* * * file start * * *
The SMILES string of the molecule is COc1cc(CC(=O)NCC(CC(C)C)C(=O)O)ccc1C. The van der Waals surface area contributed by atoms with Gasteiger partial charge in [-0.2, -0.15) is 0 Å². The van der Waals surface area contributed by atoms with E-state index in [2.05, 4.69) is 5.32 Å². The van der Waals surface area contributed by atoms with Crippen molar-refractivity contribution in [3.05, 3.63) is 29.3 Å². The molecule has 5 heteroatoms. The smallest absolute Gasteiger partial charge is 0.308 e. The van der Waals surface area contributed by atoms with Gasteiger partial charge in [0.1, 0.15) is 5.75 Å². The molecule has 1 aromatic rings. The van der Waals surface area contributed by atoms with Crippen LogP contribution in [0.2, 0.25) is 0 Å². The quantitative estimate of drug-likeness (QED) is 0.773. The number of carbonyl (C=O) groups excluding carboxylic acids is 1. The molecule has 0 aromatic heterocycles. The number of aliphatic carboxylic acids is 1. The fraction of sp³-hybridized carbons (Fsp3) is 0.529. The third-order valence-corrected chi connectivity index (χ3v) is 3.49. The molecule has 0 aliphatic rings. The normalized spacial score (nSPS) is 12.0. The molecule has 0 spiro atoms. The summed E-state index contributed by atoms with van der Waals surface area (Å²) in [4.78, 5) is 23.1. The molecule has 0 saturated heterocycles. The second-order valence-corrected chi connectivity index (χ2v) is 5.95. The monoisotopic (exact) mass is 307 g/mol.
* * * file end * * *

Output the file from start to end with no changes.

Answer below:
The SMILES string of the molecule is COc1cc(CC(=O)NCC(CC(C)C)C(=O)O)ccc1C. The van der Waals surface area contributed by atoms with Gasteiger partial charge in [-0.2, -0.15) is 0 Å². The van der Waals surface area contributed by atoms with E-state index in [2.05, 4.69) is 5.32 Å². The van der Waals surface area contributed by atoms with Crippen molar-refractivity contribution in [3.05, 3.63) is 29.3 Å². The molecule has 5 heteroatoms. The smallest absolute Gasteiger partial charge is 0.308 e. The van der Waals surface area contributed by atoms with Gasteiger partial charge in [0.1, 0.15) is 5.75 Å². The molecule has 1 aromatic rings. The van der Waals surface area contributed by atoms with Crippen LogP contribution in [0.2, 0.25) is 0 Å². The quantitative estimate of drug-likeness (QED) is 0.773. The number of carbonyl (C=O) groups excluding carboxylic acids is 1. The molecule has 0 aromatic heterocycles. The number of aliphatic carboxylic acids is 1. The fraction of sp³-hybridized carbons (Fsp3) is 0.529. The third-order valence-corrected chi connectivity index (χ3v) is 3.49. The molecule has 0 aliphatic rings. The normalized spacial score (nSPS) is 12.0. The molecule has 0 spiro atoms. The summed E-state index contributed by atoms with van der Waals surface area (Å²) in [4.78, 5) is 23.1. The molecule has 0 saturated heterocycles. The second-order valence-corrected chi connectivity index (χ2v) is 5.95. The monoisotopic (exact) mass is 307 g/mol.